Red lines on black and white drawings add a layer of information easily grasped via contrast, but using two colors together makes text or drawings hard to read in all but the brightest light conditions.

I ❤️ Good type design and layout
I 💔 Bad type design and layout
Graphic design should entice people to read, not discourage reading; in the latter case paragraph breaks that are hard to discern is but one example, illustrated below.
Massimo Vignelli, at left, knew what to do, unlike the designer who made the ragged, unindented, no-spaces-between-paragraphs layout on the right.

I ❤️ Sensible margins
I 💔 Text disappearing into the gutter
This should be obvious to publishers and designers, but it still happens; I chalk it up to books being laid out on screens and then being made as ebooks as well as print books. See also: lay-flat vs. snap-shut binding.
Who did it better: an old Frank Lloyd Wright monograph or the latest AIA Guide to Chicago?

I ❤️ Vellum pages inside a book
I 💔 Vellum covers and dust jackets
The first, a very 90s way of layering drawings over other images, is still appealing to me, but the few books I have with vellum covers or dust jackets are all damaged: creased, chipped and/or discolored.

I ❤️ Matte colored pages
I 💔 Glossy black pages 
The first work well as chapter dividers and other ways of organizing a book, but the second just end up becoming canvases for displaying fingerprints.

Book Content:

These are among a few of my favorite things.

I ❤️ Magazines from Japan (A+U, GA, JA)
I 💔 The ¥ of magazines from Japan 
Individual copies of A+U, for example, are 3000¥ + shipping — that's more than $40 per issue! And old/used copies of magazines from Japan are not much cheaper, if not considerably more expensive.

I ❤️ Dissertations, edited
I 💔 Dissertations, unedited
The research and scholarship of PhD dissertations makes their publication logical if not necessary, but without a good editor making them more accessible to a wider audience — and without a good designer to make them more visually appealing, too — don't bother. A good example is Designing TWA: Eero Saarinen’s Airport Terminal in New York by Kornel Ringli.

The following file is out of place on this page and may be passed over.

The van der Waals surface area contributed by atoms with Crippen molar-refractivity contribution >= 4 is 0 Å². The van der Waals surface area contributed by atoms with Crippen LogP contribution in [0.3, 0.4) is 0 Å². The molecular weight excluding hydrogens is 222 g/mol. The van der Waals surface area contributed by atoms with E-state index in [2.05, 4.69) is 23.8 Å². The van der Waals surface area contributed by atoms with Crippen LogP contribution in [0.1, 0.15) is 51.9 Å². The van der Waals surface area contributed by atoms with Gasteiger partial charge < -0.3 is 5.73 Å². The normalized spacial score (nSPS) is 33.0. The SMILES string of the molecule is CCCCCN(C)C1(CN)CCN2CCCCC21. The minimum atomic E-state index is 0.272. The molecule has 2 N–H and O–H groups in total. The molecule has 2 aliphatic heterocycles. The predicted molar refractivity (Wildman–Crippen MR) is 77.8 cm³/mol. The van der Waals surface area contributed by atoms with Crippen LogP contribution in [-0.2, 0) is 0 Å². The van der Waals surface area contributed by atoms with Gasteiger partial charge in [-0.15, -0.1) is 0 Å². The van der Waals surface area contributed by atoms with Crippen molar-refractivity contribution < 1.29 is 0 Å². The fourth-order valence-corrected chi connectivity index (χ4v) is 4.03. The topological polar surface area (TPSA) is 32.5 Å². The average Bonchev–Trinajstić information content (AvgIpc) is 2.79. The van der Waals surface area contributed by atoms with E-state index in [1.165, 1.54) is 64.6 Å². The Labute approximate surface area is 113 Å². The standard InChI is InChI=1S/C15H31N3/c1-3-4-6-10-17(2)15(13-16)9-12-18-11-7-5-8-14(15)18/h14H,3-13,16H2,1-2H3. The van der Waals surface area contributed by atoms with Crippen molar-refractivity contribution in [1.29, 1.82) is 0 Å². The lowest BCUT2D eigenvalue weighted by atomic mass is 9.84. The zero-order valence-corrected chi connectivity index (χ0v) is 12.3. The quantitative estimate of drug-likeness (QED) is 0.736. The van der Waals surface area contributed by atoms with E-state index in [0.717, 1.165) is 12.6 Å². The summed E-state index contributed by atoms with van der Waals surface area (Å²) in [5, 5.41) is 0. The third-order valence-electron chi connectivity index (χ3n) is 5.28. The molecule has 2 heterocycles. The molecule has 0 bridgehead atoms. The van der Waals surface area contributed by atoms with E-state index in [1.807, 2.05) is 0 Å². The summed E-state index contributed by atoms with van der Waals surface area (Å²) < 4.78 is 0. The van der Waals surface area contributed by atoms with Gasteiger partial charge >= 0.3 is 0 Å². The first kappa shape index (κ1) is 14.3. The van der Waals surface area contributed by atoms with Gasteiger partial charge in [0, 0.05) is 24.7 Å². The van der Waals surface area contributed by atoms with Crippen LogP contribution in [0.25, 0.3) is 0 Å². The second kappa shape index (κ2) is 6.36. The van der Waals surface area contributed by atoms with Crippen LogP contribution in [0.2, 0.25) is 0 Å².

I ❤️ Series, completed
I 💔 Series, derailed
Not all book series have a set number of volumes, but it's disappointing to discover planned series that, for one reason or another, never moved beyond, say, the first one or two titles.
Kenneth Frampton oversaw the 10-volume World Architecture 1900-2000 – A Critical Mosaic, which I've patiently assembled since learning about it in 2015, but unfortunately Ada Louise Huxtable realized only the first of the planned six volumes of The Architecture of New York: A History and Guide.

I ❤️ Reprints of classic, hard-to-find books
I 💔 Low-quality versions of public domain books
A reprint of The Notebooks and Drawings of Louis I. Kahn, complete with linen cloth cover with stamped gold and other details? Yes, please. A copy of John Ruskin's Seven Lamps of Architecture from "CreateSpace Independent Publishing Platform"? Nope. (And Dover reprints might get a bad reputation, but I find the quality of the papers and reproductions exemplary for such affordable books.)

I ❤️ Book-length case studies of buildings
❤️ Book-length case studies of unbuilt projects, of books, of landscapes, of artworks, ... 
Yes, there isn't anything about case studies that I don't love...or nothing I can think of. It's a subgenre of architecture books I've professed an affinity for many times on this blog. In fact, case studies will be the subject of next week's dose.